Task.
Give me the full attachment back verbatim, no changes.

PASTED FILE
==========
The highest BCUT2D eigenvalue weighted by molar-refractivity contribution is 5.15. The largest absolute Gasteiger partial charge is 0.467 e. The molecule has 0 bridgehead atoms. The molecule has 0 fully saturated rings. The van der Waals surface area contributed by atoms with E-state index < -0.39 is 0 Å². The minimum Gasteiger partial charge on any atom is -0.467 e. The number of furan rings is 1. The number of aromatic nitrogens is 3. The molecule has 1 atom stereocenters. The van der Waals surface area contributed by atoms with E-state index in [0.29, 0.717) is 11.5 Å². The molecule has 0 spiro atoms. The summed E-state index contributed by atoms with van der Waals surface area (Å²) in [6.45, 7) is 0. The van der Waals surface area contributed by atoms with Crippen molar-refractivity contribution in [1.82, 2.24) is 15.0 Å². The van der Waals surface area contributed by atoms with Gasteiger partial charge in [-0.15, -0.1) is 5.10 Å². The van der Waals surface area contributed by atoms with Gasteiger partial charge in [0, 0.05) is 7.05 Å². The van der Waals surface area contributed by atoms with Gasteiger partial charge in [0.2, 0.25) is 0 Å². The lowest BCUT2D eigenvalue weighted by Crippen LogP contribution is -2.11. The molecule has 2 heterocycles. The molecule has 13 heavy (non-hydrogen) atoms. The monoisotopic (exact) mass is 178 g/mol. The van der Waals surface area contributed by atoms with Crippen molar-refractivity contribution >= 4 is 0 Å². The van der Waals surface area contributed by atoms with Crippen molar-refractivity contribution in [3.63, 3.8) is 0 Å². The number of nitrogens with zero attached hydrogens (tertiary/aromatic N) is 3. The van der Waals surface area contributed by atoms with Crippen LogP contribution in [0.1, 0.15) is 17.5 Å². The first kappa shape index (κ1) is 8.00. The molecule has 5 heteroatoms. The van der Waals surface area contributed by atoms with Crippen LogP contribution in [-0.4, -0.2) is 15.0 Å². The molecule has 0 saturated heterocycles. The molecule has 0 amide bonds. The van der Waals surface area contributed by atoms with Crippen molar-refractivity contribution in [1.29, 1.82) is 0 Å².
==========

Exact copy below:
The highest BCUT2D eigenvalue weighted by molar-refractivity contribution is 5.15. The largest absolute Gasteiger partial charge is 0.467 e. The molecule has 0 bridgehead atoms. The molecule has 0 fully saturated rings. The van der Waals surface area contributed by atoms with E-state index < -0.39 is 0 Å². The minimum Gasteiger partial charge on any atom is -0.467 e. The number of furan rings is 1. The number of aromatic nitrogens is 3. The molecule has 1 atom stereocenters. The van der Waals surface area contributed by atoms with E-state index in [0.29, 0.717) is 11.5 Å². The molecule has 0 spiro atoms. The summed E-state index contributed by atoms with van der Waals surface area (Å²) in [6.45, 7) is 0. The van der Waals surface area contributed by atoms with Crippen molar-refractivity contribution in [1.82, 2.24) is 15.0 Å². The van der Waals surface area contributed by atoms with Gasteiger partial charge in [-0.15, -0.1) is 5.10 Å². The van der Waals surface area contributed by atoms with Gasteiger partial charge in [0, 0.05) is 7.05 Å². The van der Waals surface area contributed by atoms with Gasteiger partial charge in [0.2, 0.25) is 0 Å². The lowest BCUT2D eigenvalue weighted by Crippen LogP contribution is -2.11. The molecule has 2 heterocycles. The molecule has 13 heavy (non-hydrogen) atoms. The monoisotopic (exact) mass is 178 g/mol. The van der Waals surface area contributed by atoms with Crippen molar-refractivity contribution >= 4 is 0 Å². The van der Waals surface area contributed by atoms with Crippen molar-refractivity contribution in [3.63, 3.8) is 0 Å². The number of nitrogens with zero attached hydrogens (tertiary/aromatic N) is 3. The van der Waals surface area contributed by atoms with Crippen LogP contribution in [0.1, 0.15) is 17.5 Å². The first kappa shape index (κ1) is 8.00. The molecule has 5 heteroatoms. The van der Waals surface area contributed by atoms with Crippen LogP contribution in [-0.4, -0.2) is 15.0 Å². The molecule has 0 saturated heterocycles. The molecule has 0 amide bonds. The van der Waals surface area contributed by atoms with Crippen molar-refractivity contribution in [1.29, 1.82) is 0 Å².